Welcome to Smugglivus 2012! Throughout this month, we will have daily guests – authors and bloggers alike – looking back at their favorite reads of 2012, and looking forward to events and upcoming books in 2013.
Who: 2012 debut Fantasy author Max Gladstone
Recent Work: The excellent Three Parts Dead which Ana read and LOVED.
Let’s give a warm welcome to Max, folks!
The Right Book at the Right Moment
It’s an honor to be asked to host one day of this year’s Smugglivus. I’ve always admired book smuggling as passion and profession, and while my own career has taken me down a different path—
Wait, I’m sorry, but I’ve just been informed that I’m supposed to write about books, not about the smuggling thereof. And I had such good anecdotes to share about book smuggling! Well. One anecdote, anyway, sort of peripherally about book smuggling. It’s even a miraculous story, since, you know, ‘tis the season. Might as well tell it anyway, since we’re all here.
Once upon a time in China—Shanghai, for clarity’s sake—I lost my copy of the Lonely Planet’s China guidebook, also known as the Hitchhiker’s Guide to the Chinese Galaxy. Even for someone like me, a quite good Chinese speaker with a few years in-country, the Lonely Planet was essential for traveling, since at the time (2006-ish) few Chinese hostels, attractions, and transportation systems had much of a web presence, and even if they did, nobody had a smartphone. Unless you wanted to trust the kind of local guides who thrust themselves on tourists at the train station, you needed a solid book to negotiate the madness, and the Lonely Planet was the de facto official volume for the backpacking waiguo bums of the PRC. It gave you superpowers. Step off a train in a strange city, grab a cheap table in a Uighur restaurant, and by the time you’ve finished your delicious beef noodles, you’ll know enough to confront the city, if not the world.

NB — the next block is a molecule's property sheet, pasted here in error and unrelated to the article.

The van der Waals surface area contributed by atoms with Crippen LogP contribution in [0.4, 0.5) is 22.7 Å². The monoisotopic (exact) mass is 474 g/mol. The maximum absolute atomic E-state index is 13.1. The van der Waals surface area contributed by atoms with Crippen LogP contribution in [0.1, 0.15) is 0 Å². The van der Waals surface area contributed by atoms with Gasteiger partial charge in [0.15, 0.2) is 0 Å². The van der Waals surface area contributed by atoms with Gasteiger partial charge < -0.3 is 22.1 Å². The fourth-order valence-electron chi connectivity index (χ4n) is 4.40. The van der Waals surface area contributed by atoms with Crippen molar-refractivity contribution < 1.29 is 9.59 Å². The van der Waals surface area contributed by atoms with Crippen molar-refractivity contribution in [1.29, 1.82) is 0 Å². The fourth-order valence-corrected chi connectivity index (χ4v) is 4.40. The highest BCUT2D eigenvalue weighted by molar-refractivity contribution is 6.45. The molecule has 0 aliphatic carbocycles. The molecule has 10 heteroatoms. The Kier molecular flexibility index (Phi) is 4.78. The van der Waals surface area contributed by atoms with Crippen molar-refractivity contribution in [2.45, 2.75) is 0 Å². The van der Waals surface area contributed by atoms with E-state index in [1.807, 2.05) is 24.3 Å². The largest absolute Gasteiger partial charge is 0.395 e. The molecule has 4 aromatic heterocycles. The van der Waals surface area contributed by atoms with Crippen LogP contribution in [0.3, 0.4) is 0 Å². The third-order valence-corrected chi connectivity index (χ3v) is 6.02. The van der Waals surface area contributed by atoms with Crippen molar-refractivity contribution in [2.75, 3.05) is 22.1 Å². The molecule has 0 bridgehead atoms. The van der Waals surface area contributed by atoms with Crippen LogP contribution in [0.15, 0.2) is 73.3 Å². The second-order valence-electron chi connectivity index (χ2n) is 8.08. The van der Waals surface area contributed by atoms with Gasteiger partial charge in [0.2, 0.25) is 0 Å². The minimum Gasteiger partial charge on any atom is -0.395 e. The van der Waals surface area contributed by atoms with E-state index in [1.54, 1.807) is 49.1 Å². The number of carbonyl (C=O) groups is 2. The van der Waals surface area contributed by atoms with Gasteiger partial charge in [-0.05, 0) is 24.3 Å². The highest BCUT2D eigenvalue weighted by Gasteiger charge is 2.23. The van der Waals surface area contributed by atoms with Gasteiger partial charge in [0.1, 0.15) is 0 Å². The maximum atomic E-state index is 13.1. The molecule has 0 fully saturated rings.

And of course I’d lost my copy in some hostel somewhere. Easy enough to remedy, I thought. Shanghai’s an immense city, growing all the time. Tons of English bookshops. I knew I’d seen Lonely Planet guides for sale. So I hied myself to a bookshop, hunted through shelves, and found, lo, a shelf packed with those lovely blue Lonely Planet guides. Southeast Asia. Japan. India. Russia. The Philippines. Bulgaria. Wales. But no China.
In a vast dim-lit internet cafe cavern, I investigated. The hive-mind confirmed that, at the time, the Lonely Planet China guide was not offered for sale in mainland China, or at least not in Shanghai. Some speculated that the book offended mainland authorities, either by its treatment of Tibet, or by the fact that its map of the PRC didn’t include Taiwan. Whatever the reason, no books to be had. Perhaps a visiting friend could bring me a copy from abroad; in the meantime I had no idea what to do. I’d planned a few weeks of travel before school started again, and the book had been the keystone of my strategy.
Dejected, I logged out, squeezed past a WoW guild stabbing a demon to death, and waited in line behind a couple kids buying ramen and Red Bull before diving back into the games. I reached the front corner, and pulled out my wallet to pay the man, when I saw, there on the back shelf, a copy of the Lonely Planet China—more weatherbeaten than my lost edition, spine broken in five or six places, but no less the book for that. “Is that your book,” I asked, nonchalantly as possible, as I handed the attendant my money.
“Not mine,” he responded. “Someone left it here a few weeks ago.”
A few weeks. Abandoned, then. I felt bad for the fellow traveler, but their loss… “Is it possible,” I said, “that I could buy the book from you?”
He offered. I counteroffered. We danced back and forth, but I didn’t put up much of a fight, and in the end I left the bar two hundred kuai lighter and a superhero again.
Not quite smuggling, not quite miraculous either—but I had a book I couldn’t have bought anywhere else, and an illicit little thrill in my chest as I walked back to my hostel. And may that be a lesson to all of us this winter, dear readers: you never fully appreciate books (or most things in life) until you lose them, and it always pays to keep your eyes open. You never know when you’ll find the right book at the right moment.
Or something. I’m no good at morals.